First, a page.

In Praise of Not Great Poetry

I’m about to make a point that seems to me to be nearly self-evident, yet I feel the need to make it because I sense a conflicting opinion is the premise behind some commonly made judgements about poetry.

Poetry of course is only one of many arts. In our time, it is one of the arts that feels it needs to justify itself more often. Poetry feels like it’s neglected, marginalized, underappreciated, and there are reasons for it to think so.

Does music do this? One can find defenses for the value of music, yes, but these cries are not the same. Similarly, the other arts that use words: prose of various kinds, cinema, live drama—people will defend their value, but not with the elephant of marginalized dread that advocates of poetry feel they must deal with.

Why is that? I’m going to use a loaded word to describe the cause, one that is likely not quite right, but one that I can’t find a short pithy substitute for: snobbery. There may be a better word. I mean, really, it’s more at a misapplied kind of elitism, but elitism is an even more misunderstood and misused word.

Roman Hruska

Roman Hruska. Is this is a picture of a great modern poet, or a leading voice of
“The New Criticism” who established the 20th Century ideals of great poetry?

 

Roman L. Hruska was a doctrinaire Midwestern conservative who served in Congress in the middle of the 20th Century. His place in history is constrained to one quote. Hruska’s infamous rhetorical thrust, meant to defend a Supreme Court appointment before the Senate for confirmation, was so mockable that it helped defeat that candidate.

I rise today knowing that what I’m about to say risks the same fate.

Here’s what Hruska said about Harold Carswell, who as candidate for the High Court, had been attacked as a mediocre jurist. “Even if he were mediocre, there are a lot of mediocre judges and people and lawyers. They are entitled to a little representation, aren’t they, and a little chance?”

That too is a misunderstanding of elitism. It is elitism to want the best leaders, the best judges. It is also elitism to desire all kinds of difficult and challenging arts. Given that elitism is sometimes thrown around as an insult in our century, let me be clear, I support that idea. It’s good to desire the best, to even take risks for the best, particularly in the arts, which have fewer direct consequences, and therefore can serve as a “research and development” department for outlooks and thoughts that we may want to experiment with a bit before we apply them to surgery or criminal law.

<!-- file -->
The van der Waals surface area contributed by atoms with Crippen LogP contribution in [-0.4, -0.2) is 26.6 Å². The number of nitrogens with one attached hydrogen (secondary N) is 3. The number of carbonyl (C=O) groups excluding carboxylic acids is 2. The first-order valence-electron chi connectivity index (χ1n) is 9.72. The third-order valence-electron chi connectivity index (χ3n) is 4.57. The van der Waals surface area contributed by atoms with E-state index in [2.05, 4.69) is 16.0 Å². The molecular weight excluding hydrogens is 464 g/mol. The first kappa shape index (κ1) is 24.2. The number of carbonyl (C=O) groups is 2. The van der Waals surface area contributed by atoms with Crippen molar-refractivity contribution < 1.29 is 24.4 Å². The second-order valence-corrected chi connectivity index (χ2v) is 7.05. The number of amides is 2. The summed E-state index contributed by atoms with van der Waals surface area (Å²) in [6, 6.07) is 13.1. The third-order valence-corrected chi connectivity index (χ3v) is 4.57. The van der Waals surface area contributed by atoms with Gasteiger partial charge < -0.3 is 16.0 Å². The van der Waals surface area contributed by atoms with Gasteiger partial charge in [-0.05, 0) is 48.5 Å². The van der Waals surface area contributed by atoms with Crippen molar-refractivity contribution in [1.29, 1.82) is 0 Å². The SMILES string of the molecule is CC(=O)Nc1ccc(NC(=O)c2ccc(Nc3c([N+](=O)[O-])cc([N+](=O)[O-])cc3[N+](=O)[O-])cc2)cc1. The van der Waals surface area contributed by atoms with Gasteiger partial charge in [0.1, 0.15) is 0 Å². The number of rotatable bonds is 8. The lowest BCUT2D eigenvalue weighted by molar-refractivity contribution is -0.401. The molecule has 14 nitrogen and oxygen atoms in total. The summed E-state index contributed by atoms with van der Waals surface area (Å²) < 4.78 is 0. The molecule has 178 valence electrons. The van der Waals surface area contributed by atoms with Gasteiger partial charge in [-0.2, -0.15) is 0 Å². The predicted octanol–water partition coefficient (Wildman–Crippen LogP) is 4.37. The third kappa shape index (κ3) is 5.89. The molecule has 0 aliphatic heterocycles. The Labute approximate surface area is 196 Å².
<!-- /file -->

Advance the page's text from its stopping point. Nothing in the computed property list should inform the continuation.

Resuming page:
What does this have to do with poetry’s pervasive feeling of marginalization?

In the last century, poetry continued on an artistic and critical path that diverged from the other musical and literary arts. When any serious critical and institutional focus on the poetic arts were called for, poetry divested itself of all of it’s non-elite branches and expressions. Song lyrics? Not poetry. Popular poems, the kind once memorized by schoolchildren? Not real  poetry. Humorous poems? Humor, not poetry. Verse that is predominantly interesting because it’s musical speech? No. You don’t understand, poetry is about complex language examining difficult to express matrixes of experience. Thoughts and experiences from marginalized or particular speakers? Well, nice that they can speak up these days, but, please, it’s not poetry. Hip Hop/rap? Oh, come on! Get serious.

I can agree with what some literary critics and gatekeepers observe about these forms of expression, but not their judgement.

I too can be bored and uninterested in things that may fall into those “It’s not  poetry” bins. I can also be bored and uninterested in some page poetry which is credentialed and endorsed as serious mainstream literary poetry—you know, the stuff that’s poetry.  I can even change my mind about what I find interesting and worth my attention. I see new things in the work. I live new experiences. And sometimes when I’m listening to some musical speech, I’m seeking a pleasure or relief that’s hard to detail as criteria for greatness.

What if we considered all narrative prose that wasn’t a contender for the greatest novel ever written as, well, not prose. I enjoy a detective novel once in a while. Short stories can be sublime. Should I remind myself as I enjoy them that they are inferior in some criteria for a great novel? I find interest in some of the most austere or minimal modern serious music, but if every time I hear a good three-minute tune that makes a conventional set of chords seem inevitable all over again, should I feel ashamed that I think that’s music?